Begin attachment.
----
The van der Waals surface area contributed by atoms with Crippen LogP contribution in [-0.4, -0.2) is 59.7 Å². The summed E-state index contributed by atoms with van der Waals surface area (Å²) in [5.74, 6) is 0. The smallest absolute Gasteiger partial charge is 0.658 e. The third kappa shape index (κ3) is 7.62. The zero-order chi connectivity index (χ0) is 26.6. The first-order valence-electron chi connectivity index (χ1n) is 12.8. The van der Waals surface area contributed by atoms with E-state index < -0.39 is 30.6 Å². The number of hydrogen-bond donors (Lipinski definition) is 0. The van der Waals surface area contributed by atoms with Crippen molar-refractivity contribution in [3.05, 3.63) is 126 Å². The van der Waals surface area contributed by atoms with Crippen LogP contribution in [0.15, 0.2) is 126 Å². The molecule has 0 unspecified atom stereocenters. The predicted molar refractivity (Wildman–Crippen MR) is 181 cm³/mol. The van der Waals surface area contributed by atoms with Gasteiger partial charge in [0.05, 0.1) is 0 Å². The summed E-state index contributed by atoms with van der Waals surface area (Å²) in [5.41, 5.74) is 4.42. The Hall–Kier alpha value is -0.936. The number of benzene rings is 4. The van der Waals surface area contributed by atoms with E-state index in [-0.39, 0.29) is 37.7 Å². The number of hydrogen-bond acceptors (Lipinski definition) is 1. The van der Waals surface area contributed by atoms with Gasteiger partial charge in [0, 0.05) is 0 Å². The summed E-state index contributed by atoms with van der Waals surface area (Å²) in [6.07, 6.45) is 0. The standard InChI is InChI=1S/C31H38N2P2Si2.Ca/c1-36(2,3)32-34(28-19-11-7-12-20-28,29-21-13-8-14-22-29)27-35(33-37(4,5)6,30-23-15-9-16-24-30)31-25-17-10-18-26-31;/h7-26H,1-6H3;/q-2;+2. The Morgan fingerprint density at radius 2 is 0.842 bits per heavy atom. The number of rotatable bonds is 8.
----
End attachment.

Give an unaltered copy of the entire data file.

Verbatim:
The van der Waals surface area contributed by atoms with Crippen LogP contribution in [-0.4, -0.2) is 59.7 Å². The summed E-state index contributed by atoms with van der Waals surface area (Å²) in [5.74, 6) is 0. The smallest absolute Gasteiger partial charge is 0.658 e. The third kappa shape index (κ3) is 7.62. The zero-order chi connectivity index (χ0) is 26.6. The first-order valence-electron chi connectivity index (χ1n) is 12.8. The van der Waals surface area contributed by atoms with E-state index < -0.39 is 30.6 Å². The number of hydrogen-bond donors (Lipinski definition) is 0. The van der Waals surface area contributed by atoms with Crippen molar-refractivity contribution in [3.05, 3.63) is 126 Å². The van der Waals surface area contributed by atoms with Crippen LogP contribution in [0.15, 0.2) is 126 Å². The molecule has 0 unspecified atom stereocenters. The predicted molar refractivity (Wildman–Crippen MR) is 181 cm³/mol. The van der Waals surface area contributed by atoms with Gasteiger partial charge in [0.05, 0.1) is 0 Å². The summed E-state index contributed by atoms with van der Waals surface area (Å²) in [5.41, 5.74) is 4.42. The Hall–Kier alpha value is -0.936. The number of benzene rings is 4. The van der Waals surface area contributed by atoms with E-state index in [-0.39, 0.29) is 37.7 Å². The number of hydrogen-bond acceptors (Lipinski definition) is 1. The van der Waals surface area contributed by atoms with Gasteiger partial charge in [0, 0.05) is 0 Å². The summed E-state index contributed by atoms with van der Waals surface area (Å²) in [6.07, 6.45) is 0. The standard InChI is InChI=1S/C31H38N2P2Si2.Ca/c1-36(2,3)32-34(28-19-11-7-12-20-28,29-21-13-8-14-22-29)27-35(33-37(4,5)6,30-23-15-9-16-24-30)31-25-17-10-18-26-31;/h7-26H,1-6H3;/q-2;+2. The Morgan fingerprint density at radius 2 is 0.842 bits per heavy atom. The number of rotatable bonds is 8.